The Thursday Murder Club by Richard Osman

August 21, 2020

In a peaceful retirement village, four unlikely friends meet up once a week to investigate unsolved killings.

But when a local property developer shows up dead, ‘The Thursday Murder Club’ find themselves in the middle of their first live case.

 The four friends, Elizabeth, Joyce, Ibrahim and Ron, might be pushing eighty but they still have a few tricks up their sleeves. Can our unorthodox but brilliant gang catch the killer, before it’s too late? 

There is a wonderfully eccentric little sub-set of the crime genre that – in a phrase I’ve coined myself – can best be described as British Comfortable. You know the sort of thing – Lovejoy, Hamish MacBeth, Hetty Wainthrop, and Father Brown. The list goes on and on. In British Comfortable, murders happen, but usually only to people who are entirely deserving of a gruesome fate. The latest entry into this cosy group is The Thursday Murder Club by Richard Osman*.

The author has a keen eye when it comes to exposing all those little quirks that come together to create a truly memorable character; or, in this case, four memorable characters. The main quartet of The Thursday Murder Club are an absolute joy.

Elizabeth may or may not have done something terribly hush-hush for the government back in the day that she’s not allowed to talk about. Put it this way, she knows “people”. A natural leader, Elizabeth can steamroller anyone around to her way of thinking, and always be absolutely charming about it.

Joyce is the most unassuming member of the group. Boundlessly enthusiastic, but with a keen intellect she’s a dark horse and no mistake. Joyce is also quite the cake baker, always a handy skill when you need to grease the wheels with the local constabulary.

Ibrahim is very precise. He is driven by rules, regulations and detail. Obsessive to the point of compulsion, Ibrahim is happiest when he has reams of data to trawl through in order track down the missing piece of a puzzle.

Finally, there is Ron. Once upon a time, Ron was a political firebrand, a trade union leader and always ready to take on a fight. Age may have slowed him down somewhat, but he still relishes the opportunity to argue with anyone, at any time, about any subject.

Needless to say, our plucky band of senior sleuths manage to be one step ahead of the authorities at every turn. Fortunately, at least a couple of the police in the nearby village are appreciative of the club’s geriatric assistance.

Osman injects the narrative with some delightfully wry humour. There are a handful of throwaway lines that are perfectly pitched. Joyce manages to steal the odd scene or two with her observations which pleased me immensely.

There are also some unexpectedly beautiful bittersweet scenes. Death, especially at a swanky retirement village, is a fact of life and it is always present in the background. There are poignant moments that caught me totally off guard. Osman is a sneaky old so and so, plucking at our heartstrings like a master musician. I’ve always thought that conveying genuine emotion is the trickiest of skills for an author to master, but here it looks effortless. Relationships between long term friends and spouses, in the autumn of their years, are captured in minute details that convey a thousand words. I’ll be honest, I did not expect this novel to be such an emotive experience, but it is all the better for it. I had to keep reminding myself that this is a debut novel. There is such a confident air to the plot and its execution.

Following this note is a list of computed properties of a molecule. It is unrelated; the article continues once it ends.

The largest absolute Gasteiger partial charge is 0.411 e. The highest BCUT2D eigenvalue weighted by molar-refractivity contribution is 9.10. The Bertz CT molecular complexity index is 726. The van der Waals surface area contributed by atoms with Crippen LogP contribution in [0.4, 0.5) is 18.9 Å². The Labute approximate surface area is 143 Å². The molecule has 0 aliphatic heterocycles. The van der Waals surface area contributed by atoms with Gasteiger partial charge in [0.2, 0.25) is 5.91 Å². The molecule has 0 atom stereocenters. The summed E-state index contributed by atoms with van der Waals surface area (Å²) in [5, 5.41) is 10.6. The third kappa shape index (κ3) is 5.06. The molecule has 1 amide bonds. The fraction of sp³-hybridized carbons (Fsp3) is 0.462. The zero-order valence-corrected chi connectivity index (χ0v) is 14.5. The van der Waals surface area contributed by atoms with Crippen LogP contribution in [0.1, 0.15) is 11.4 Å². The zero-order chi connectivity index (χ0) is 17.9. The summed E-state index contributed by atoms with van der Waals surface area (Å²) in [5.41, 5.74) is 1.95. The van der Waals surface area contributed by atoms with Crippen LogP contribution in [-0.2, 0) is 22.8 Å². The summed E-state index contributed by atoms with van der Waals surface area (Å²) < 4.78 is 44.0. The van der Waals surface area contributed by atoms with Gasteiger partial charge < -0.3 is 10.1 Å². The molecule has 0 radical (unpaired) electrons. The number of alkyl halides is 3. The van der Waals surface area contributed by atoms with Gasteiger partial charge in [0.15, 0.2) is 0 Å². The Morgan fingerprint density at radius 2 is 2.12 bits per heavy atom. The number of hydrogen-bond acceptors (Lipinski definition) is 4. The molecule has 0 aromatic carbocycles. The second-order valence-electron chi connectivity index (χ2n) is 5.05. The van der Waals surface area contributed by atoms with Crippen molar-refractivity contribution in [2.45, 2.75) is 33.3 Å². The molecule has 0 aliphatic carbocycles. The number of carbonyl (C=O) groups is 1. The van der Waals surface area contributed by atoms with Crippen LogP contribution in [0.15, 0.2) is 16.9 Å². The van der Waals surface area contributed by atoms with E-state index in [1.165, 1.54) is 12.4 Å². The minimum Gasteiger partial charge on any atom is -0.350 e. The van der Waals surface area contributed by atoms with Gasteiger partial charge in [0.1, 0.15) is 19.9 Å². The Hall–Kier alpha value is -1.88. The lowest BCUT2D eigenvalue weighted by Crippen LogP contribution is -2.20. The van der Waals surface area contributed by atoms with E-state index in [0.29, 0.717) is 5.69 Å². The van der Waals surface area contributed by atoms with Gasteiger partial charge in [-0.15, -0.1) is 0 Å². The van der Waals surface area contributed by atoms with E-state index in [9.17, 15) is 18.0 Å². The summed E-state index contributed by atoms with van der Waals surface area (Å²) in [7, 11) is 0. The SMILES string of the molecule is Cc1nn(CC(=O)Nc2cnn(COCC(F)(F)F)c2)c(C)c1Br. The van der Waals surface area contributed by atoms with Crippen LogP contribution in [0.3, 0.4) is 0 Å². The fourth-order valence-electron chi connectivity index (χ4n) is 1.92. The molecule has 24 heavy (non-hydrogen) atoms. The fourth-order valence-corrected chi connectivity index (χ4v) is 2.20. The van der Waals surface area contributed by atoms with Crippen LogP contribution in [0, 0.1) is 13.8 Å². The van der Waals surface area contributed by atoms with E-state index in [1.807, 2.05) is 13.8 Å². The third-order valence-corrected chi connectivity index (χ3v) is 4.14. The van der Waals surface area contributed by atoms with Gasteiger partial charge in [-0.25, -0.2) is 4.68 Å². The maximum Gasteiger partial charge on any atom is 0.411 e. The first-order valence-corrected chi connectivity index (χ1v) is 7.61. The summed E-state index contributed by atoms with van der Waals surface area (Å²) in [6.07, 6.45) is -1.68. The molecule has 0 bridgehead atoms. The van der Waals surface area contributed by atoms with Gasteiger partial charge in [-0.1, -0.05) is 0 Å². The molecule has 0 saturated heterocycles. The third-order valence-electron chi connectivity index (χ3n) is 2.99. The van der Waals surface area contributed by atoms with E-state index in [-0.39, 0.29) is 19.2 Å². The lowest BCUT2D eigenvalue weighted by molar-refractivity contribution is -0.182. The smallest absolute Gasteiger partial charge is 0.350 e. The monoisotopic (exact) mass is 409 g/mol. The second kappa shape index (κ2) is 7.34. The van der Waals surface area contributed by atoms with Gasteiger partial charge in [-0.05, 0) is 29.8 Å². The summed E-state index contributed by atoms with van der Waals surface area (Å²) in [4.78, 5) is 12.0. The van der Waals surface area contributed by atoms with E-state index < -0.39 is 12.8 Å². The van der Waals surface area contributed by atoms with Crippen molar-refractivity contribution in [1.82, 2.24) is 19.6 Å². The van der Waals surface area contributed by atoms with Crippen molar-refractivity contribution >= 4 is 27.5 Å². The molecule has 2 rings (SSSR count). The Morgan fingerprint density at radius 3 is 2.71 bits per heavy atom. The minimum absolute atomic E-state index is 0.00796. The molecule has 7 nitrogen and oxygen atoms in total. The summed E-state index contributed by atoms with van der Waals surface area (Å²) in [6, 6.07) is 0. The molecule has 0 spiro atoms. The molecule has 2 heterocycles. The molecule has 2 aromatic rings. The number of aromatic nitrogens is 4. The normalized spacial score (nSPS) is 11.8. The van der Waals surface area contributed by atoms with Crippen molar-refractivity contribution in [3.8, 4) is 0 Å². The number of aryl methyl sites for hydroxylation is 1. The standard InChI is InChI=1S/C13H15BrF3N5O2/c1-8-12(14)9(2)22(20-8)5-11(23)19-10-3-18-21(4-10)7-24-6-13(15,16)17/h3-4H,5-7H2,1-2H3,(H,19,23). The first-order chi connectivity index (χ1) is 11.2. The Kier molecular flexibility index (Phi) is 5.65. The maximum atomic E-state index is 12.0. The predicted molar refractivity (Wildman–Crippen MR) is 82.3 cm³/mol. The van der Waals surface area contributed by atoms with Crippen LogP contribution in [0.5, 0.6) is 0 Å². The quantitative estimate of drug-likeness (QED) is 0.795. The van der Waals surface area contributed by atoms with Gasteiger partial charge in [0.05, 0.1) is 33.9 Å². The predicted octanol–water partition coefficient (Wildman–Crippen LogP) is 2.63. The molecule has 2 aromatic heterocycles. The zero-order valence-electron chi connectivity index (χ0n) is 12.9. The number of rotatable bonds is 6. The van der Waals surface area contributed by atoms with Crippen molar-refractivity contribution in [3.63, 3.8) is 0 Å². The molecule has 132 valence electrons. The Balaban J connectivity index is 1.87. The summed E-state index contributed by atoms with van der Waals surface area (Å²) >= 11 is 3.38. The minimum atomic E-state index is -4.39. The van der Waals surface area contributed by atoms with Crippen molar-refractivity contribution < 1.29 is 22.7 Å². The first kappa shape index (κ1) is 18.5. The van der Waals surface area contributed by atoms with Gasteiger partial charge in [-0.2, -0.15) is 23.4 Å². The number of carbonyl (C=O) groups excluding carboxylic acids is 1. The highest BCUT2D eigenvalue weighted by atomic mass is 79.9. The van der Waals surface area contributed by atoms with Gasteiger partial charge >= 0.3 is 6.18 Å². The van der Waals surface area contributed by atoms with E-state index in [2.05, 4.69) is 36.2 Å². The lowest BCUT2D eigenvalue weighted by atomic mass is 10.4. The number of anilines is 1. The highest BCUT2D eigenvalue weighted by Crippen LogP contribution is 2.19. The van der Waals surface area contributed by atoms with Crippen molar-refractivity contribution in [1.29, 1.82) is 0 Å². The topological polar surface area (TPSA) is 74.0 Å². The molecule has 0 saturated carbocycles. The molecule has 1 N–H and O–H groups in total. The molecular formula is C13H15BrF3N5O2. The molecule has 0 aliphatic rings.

You’ll not be surprised when I tell you I have already started putting together my dream cast, on the off chance this novel makes the leap to the screen *fingers crossed*. Elizabeth can’t be anyone other than Helen Mirren. I’d happily believe she has “a certain set of skills” honed over years working clandestinely in the shadows. Julie Walters would have to be Joyce, because of course she is. Art Malik would make a splendidly dapper Ibrahim, and I’m thinking Robbie Coltrane for Ron. There you go, television executive-types, I’ve already done half the work for you. I’d be obliged if you get on with making this happen as soon as possible. None of us are getting any younger, you know.

Crime, conspiracy and a good-sized helping of cake – this novel ticks all the boxes as far as I am concerned. The only question I have left to answer is, will I go for the lemon drizzle or a nice slice of the coffee and walnut? Decisions, decisions.

You’ve probably picked up on the fact I had a lot of fun with The Thursday Murder Club. If you fancy a bit of octogenarian Agatha Raisin-esque crime fiction, then look no further. I do hope this is the first of many Richard Osman novels. It was a thoroughly entertaining experience that I enjoyed from beginning to end. I can heartily recommend picking the book up and preparing yourself for some murder most comfortable.

The Thursday Murder Club is published by Viking and is available from 3rd September. Highly recommended.

My suggested musical accompaniment to The Thursday Murder Club is the soundtrack to another classic British detective series, Vera by Ben Bartlett. Unconventional investigators have to stick together after all.

* Yes, that Richard Osman, the one from the telly. Look, it’s not really relevant that he is the co-host of Pointless. For the basis of this review, it’s the book that is important.


  • rusell1200 September 21, 2021 at 12:21 pm

    I bought this one for my wife. She absolutely loved it. Enough so that she started reading another book I had bought for awhile back – LOL.

    Now her mother is reading. And then her sister will probably get it next. I may see it eventually 🙂

    • pablocheesecake September 30, 2021 at 8:32 pm

      The Thursday Murder Club novels are great fun. I can’t wait for book three 🙂

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